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  • Writer's pictureCLPA Policy Staff

Bill Report: B25-0164, the Comprehensive Policing and Justice Reform Temporary Amendment Act of 2023

Since the 2020 murder of George Floyd, discussions surrounding police reform and accountability have gained significant momentum. In response to this and other events, the DC Council introduced the Comprehensive Policing and Justice Reform Emergency Act of 2023 which expires on June 22nd. This bill aims to implement comprehensive reforms to improve policing practices, enhance transparency, and strengthen the justice system.



Today the DC Council, during their Legislative Meeting, is scheduled to discuss B25-0164: Comprehensive Policing and Justice Reform Temporary Amendment Act of 2023, which extends B25-0163, the Comprehensive Policing and Justice Reform Emergency Amendment Act of 2023, to October 1st, 2023. This bill has created much discussion in the DC area and Congress, which reviews all legislation passed by the Council under the Home Rule Act before it can become law. Recently the US Senate voted on a resolution to repeal B25-0163, which received bipartisan support. The US House has already taken steps to block the bill. However, it is worth noting that President Joe Biden had expressed his intention to veto any resolution that would impede the bill's progress if it reached his desk.

Let's delve into the critical provisions of this bill and their potential impact on the District. CLPA will provide a vote report on this bill once the Legislative Meeting concludes:

1. Body-Worn Camera Recordings and Transparency:


One crucial aspect of the bill addresses law enforcement officers' use of body-worn cameras. The amendments lay out clear guidelines to ensure the responsible use of this technology while promoting transparency. The bill establishes a ban on neck restraints, imposes penalties for violations, and amends related laws to reflect this prohibition.


Furthermore, the bill outlines specific procedures for releasing body-worn camera recordings in certain circumstances. The Chairperson of the Council Committee overseeing the Metropolitan Police Department can request unredacted copies of recordings within five business days. However, the Chairperson or the Council cannot publicly disclose these recordings.


The Mayor must also publicly release the names and body-worn camera recordings of officers involved in officer-involved deaths or serious use of force within five business days of the incident. Additionally, the Mayor can release other recordings not typically accessible through a Freedom of Information Act (FOIA) request based on significant public interest and consultation with relevant authorities.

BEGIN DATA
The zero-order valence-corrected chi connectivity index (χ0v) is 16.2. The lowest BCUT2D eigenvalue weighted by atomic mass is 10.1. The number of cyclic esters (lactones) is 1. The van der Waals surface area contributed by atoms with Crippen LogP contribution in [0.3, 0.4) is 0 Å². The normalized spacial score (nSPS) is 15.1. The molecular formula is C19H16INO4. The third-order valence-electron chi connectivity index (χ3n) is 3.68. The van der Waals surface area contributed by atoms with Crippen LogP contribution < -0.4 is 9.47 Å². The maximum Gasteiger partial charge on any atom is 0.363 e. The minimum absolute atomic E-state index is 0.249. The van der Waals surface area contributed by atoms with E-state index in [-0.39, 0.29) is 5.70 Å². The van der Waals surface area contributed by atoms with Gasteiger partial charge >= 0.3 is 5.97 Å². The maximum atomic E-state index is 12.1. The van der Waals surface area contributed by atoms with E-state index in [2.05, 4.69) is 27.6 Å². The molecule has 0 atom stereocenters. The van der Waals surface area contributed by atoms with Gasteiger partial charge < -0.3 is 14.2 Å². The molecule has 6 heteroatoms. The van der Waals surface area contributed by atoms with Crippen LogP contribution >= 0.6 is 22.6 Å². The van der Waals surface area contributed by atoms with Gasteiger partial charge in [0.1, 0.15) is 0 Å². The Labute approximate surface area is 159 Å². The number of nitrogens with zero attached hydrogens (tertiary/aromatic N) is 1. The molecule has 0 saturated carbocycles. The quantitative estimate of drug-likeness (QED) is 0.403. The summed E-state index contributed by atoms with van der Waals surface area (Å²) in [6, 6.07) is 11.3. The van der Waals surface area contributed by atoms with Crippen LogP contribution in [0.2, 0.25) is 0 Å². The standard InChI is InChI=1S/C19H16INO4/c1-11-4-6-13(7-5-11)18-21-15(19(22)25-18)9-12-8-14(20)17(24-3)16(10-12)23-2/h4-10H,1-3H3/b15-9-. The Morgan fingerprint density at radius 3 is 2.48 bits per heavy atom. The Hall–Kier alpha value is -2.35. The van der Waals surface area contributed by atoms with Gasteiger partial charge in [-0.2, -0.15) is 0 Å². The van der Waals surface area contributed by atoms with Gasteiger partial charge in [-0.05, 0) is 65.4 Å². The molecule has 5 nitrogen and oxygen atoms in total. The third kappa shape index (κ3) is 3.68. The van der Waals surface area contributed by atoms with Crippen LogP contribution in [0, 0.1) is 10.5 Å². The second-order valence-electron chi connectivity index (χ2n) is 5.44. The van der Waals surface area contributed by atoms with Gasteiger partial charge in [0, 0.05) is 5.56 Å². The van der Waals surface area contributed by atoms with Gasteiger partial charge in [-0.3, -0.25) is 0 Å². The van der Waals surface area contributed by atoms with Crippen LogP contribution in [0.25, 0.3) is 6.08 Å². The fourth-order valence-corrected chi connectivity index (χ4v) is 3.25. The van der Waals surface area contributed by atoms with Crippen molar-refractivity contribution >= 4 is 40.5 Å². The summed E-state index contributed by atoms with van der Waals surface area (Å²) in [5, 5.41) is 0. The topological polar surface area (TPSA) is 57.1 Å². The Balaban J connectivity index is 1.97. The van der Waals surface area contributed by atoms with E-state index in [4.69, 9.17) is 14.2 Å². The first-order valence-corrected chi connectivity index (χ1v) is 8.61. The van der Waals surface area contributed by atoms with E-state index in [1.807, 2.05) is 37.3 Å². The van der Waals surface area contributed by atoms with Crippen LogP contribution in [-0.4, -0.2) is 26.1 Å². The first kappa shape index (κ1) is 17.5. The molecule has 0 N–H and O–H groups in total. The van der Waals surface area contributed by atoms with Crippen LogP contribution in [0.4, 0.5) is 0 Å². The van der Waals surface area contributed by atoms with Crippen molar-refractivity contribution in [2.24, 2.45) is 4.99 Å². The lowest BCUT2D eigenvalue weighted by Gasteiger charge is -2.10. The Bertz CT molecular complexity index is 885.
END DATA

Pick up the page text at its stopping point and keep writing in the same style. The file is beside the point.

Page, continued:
2. Strengthening the Office of Police Complaints:


To enhance police oversight and address citizen complaints against the police, the bill proposes changes to the composition and powers of the Police Complaints Board. The Board will be expanded from five to nine members, ensuring representation from each ward and an at-large member. Notably, no members of law enforcement agencies can be memebrs of the Board.


These amendments aim to strengthen the Office of Police Complaints by increasing its oversight capabilities, ensuring diverse representation on the Police Complaints Board, and empowering the Executive Director to address instances of misconduct and abuse of police powers more effectively.


3. Repeal of the Anti-Mask Law:


The bill includes a provision for the repeal of the Anti-Mask Law, which prohibits the wearing of masks or disguises in public. By eliminating this specific provision, the bill recognizes the evolving landscape and priorities related to law enforcement practices in District 11.


4. Limitations on Consent Searches:


This section introduces limitations on consent searches conducted by law enforcement in the District. It outlines specific procedures law enforcement officers must follow when conducting searches based solely on consent. These searches cannot be executed with a warrant or under any other exception to the warrant requirement.


Officers must clearly explain the voluntary nature of the search, inform the subject of their right to refuse consent, obtain consent without coercion, and confirm the subject's understanding. Special provisions are also made for individuals who require interpretation services.


5. Mandatory Continuing Education and Police Standards:


The bill emphasizes the importance of ongoing education and training for law enforcement officers. It expands the training requirements to include topics such as biased-based policing, de-escalation tactics, and awareness of issues like racism and white supremacy. The prohibition of neck restraints is also incorporated into the training standards.


Additionally, the bill reconstitutes the Police Officers Standards and Training (POST) Board to ensure diverse representation and expertise in overseeing law enforcement practices and training standards.


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